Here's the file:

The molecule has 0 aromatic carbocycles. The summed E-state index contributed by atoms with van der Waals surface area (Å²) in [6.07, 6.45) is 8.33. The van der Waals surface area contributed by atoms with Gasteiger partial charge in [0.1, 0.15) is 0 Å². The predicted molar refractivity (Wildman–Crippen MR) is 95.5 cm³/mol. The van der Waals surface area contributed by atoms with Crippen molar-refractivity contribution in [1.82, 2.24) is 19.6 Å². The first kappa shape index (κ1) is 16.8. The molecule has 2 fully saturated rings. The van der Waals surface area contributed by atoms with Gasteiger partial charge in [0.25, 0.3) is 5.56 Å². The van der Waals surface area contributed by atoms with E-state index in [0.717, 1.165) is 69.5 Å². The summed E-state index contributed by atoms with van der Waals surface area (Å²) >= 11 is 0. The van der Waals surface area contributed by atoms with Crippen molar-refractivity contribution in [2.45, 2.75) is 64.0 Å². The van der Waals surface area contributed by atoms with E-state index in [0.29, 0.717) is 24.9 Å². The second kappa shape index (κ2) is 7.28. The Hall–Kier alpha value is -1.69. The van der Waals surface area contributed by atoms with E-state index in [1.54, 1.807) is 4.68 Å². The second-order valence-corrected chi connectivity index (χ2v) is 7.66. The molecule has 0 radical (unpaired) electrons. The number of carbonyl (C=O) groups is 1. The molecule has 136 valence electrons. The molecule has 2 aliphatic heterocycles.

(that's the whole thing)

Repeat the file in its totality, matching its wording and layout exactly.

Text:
The molecule has 0 aromatic carbocycles. The summed E-state index contributed by atoms with van der Waals surface area (Å²) in [6.07, 6.45) is 8.33. The van der Waals surface area contributed by atoms with Gasteiger partial charge in [0.1, 0.15) is 0 Å². The predicted molar refractivity (Wildman–Crippen MR) is 95.5 cm³/mol. The van der Waals surface area contributed by atoms with Crippen molar-refractivity contribution in [1.82, 2.24) is 19.6 Å². The first kappa shape index (κ1) is 16.8. The molecule has 2 fully saturated rings. The van der Waals surface area contributed by atoms with Gasteiger partial charge in [0.25, 0.3) is 5.56 Å². The van der Waals surface area contributed by atoms with E-state index in [0.717, 1.165) is 69.5 Å². The summed E-state index contributed by atoms with van der Waals surface area (Å²) >= 11 is 0. The van der Waals surface area contributed by atoms with Crippen molar-refractivity contribution in [2.45, 2.75) is 64.0 Å². The van der Waals surface area contributed by atoms with E-state index in [0.29, 0.717) is 24.9 Å². The second kappa shape index (κ2) is 7.28. The Hall–Kier alpha value is -1.69. The van der Waals surface area contributed by atoms with E-state index in [1.54, 1.807) is 4.68 Å². The second-order valence-corrected chi connectivity index (χ2v) is 7.66. The molecule has 0 radical (unpaired) electrons. The number of carbonyl (C=O) groups is 1. The molecule has 136 valence electrons. The molecule has 2 aliphatic heterocycles.